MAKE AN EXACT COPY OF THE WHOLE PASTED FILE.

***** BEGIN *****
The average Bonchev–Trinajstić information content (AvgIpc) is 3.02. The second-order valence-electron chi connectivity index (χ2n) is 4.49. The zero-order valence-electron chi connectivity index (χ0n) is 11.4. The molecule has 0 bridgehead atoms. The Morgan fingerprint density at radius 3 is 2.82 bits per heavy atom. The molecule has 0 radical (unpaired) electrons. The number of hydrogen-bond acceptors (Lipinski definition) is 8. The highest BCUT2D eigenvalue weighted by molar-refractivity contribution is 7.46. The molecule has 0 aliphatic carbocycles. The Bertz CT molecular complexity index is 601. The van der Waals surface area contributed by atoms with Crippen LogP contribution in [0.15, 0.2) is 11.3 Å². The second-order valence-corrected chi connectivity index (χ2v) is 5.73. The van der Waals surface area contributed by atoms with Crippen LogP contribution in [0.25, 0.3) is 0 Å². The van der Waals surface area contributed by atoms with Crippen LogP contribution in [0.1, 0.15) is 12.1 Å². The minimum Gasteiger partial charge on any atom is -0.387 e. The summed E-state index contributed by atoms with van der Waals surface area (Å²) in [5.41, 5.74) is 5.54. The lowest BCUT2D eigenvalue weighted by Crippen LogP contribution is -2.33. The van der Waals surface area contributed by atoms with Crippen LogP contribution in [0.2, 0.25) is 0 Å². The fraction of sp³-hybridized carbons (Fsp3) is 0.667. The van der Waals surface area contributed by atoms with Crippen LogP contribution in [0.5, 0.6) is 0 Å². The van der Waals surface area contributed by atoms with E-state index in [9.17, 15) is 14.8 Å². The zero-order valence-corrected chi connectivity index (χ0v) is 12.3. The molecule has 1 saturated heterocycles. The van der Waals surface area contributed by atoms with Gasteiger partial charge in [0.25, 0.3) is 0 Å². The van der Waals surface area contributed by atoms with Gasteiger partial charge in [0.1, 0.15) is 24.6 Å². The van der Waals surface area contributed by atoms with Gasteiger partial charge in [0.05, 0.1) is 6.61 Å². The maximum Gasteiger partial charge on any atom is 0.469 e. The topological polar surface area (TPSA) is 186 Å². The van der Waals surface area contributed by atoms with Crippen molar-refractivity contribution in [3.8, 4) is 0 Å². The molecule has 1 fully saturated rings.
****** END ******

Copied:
The average Bonchev–Trinajstić information content (AvgIpc) is 3.02. The second-order valence-electron chi connectivity index (χ2n) is 4.49. The zero-order valence-electron chi connectivity index (χ0n) is 11.4. The molecule has 0 bridgehead atoms. The Morgan fingerprint density at radius 3 is 2.82 bits per heavy atom. The molecule has 0 radical (unpaired) electrons. The number of hydrogen-bond acceptors (Lipinski definition) is 8. The highest BCUT2D eigenvalue weighted by molar-refractivity contribution is 7.46. The molecule has 0 aliphatic carbocycles. The Bertz CT molecular complexity index is 601. The van der Waals surface area contributed by atoms with Crippen LogP contribution in [0.15, 0.2) is 11.3 Å². The second-order valence-corrected chi connectivity index (χ2v) is 5.73. The van der Waals surface area contributed by atoms with Crippen LogP contribution in [0.25, 0.3) is 0 Å². The van der Waals surface area contributed by atoms with Crippen LogP contribution in [0.1, 0.15) is 12.1 Å². The minimum Gasteiger partial charge on any atom is -0.387 e. The summed E-state index contributed by atoms with van der Waals surface area (Å²) in [5.41, 5.74) is 5.54. The lowest BCUT2D eigenvalue weighted by Crippen LogP contribution is -2.33. The van der Waals surface area contributed by atoms with Crippen LogP contribution in [0.2, 0.25) is 0 Å². The fraction of sp³-hybridized carbons (Fsp3) is 0.667. The van der Waals surface area contributed by atoms with Crippen LogP contribution in [0.5, 0.6) is 0 Å². The van der Waals surface area contributed by atoms with E-state index in [9.17, 15) is 14.8 Å². The zero-order valence-corrected chi connectivity index (χ0v) is 12.3. The molecule has 1 saturated heterocycles. The van der Waals surface area contributed by atoms with Gasteiger partial charge in [0.25, 0.3) is 0 Å². The van der Waals surface area contributed by atoms with Gasteiger partial charge in [0.1, 0.15) is 24.6 Å². The van der Waals surface area contributed by atoms with Gasteiger partial charge in [0.05, 0.1) is 6.61 Å². The maximum Gasteiger partial charge on any atom is 0.469 e. The topological polar surface area (TPSA) is 186 Å². The van der Waals surface area contributed by atoms with Crippen molar-refractivity contribution in [3.8, 4) is 0 Å². The molecule has 1 fully saturated rings.